Lay a straight edge or ruler across the clay and line up your letters across the straight edge to make sure there will be enough room in the clay to accommodate them.
My letters look like they are too wide but I will make them fit nicely by accounting for the empty spaces between the letters in the next step.
I always start with the center letter, in this case the letter “E” and work out from there.
Push the center letter into the clay embossing it into place.
Working out from the center letter, emboss the rest of the word. Pay attention to how much excess space is around each letter if you are using mounted rubber stamps.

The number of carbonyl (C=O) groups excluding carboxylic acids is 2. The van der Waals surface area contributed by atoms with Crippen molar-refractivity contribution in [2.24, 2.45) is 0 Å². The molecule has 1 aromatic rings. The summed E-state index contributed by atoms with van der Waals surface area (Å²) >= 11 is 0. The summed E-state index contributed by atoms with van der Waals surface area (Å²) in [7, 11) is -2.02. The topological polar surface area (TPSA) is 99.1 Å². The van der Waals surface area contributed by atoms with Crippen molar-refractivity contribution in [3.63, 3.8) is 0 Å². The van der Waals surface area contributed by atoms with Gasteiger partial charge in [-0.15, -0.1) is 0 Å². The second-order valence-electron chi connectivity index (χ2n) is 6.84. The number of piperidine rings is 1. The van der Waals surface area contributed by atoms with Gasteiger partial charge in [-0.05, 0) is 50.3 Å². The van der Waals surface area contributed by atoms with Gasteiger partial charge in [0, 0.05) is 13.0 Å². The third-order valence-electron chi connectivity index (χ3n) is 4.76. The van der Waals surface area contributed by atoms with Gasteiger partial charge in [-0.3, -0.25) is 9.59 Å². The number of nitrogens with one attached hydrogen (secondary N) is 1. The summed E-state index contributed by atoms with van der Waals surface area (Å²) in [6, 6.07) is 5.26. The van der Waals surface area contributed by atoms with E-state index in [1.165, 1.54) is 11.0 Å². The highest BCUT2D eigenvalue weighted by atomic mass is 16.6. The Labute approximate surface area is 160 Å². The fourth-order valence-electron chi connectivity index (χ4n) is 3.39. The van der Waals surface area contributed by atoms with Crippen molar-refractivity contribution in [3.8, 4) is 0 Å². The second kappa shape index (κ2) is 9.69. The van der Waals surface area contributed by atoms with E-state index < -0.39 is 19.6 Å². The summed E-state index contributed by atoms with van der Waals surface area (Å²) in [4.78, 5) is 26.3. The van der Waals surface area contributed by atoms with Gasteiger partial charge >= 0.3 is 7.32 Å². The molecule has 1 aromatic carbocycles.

You can usually snug the letters closer together than would appear by the size of the wood block.
Peel the baked LS sheets from the baking trays.
Here is the baked blues sheet.
Use scissors to cut shards out of the sheets of baked LS for the design.
Since I’ve been on a personal mission to do projects in LS that mimic glass and ceramic, I like to adopt names that go along with this theme. That’s why I call these pieces “shards”.
I used scissors to cut out a half round, four large thin triangles, and four smaller thin triangles.
I also trimmed curved edges on the short end of each triangle to make them look less sharp and fit around the half circle better.
Position the shards on the plate above the word.
Use scissors to trim the pieces until you have exactly what you want.
When you are happy with the design, press them to make good contact with the raw Premo™ clay.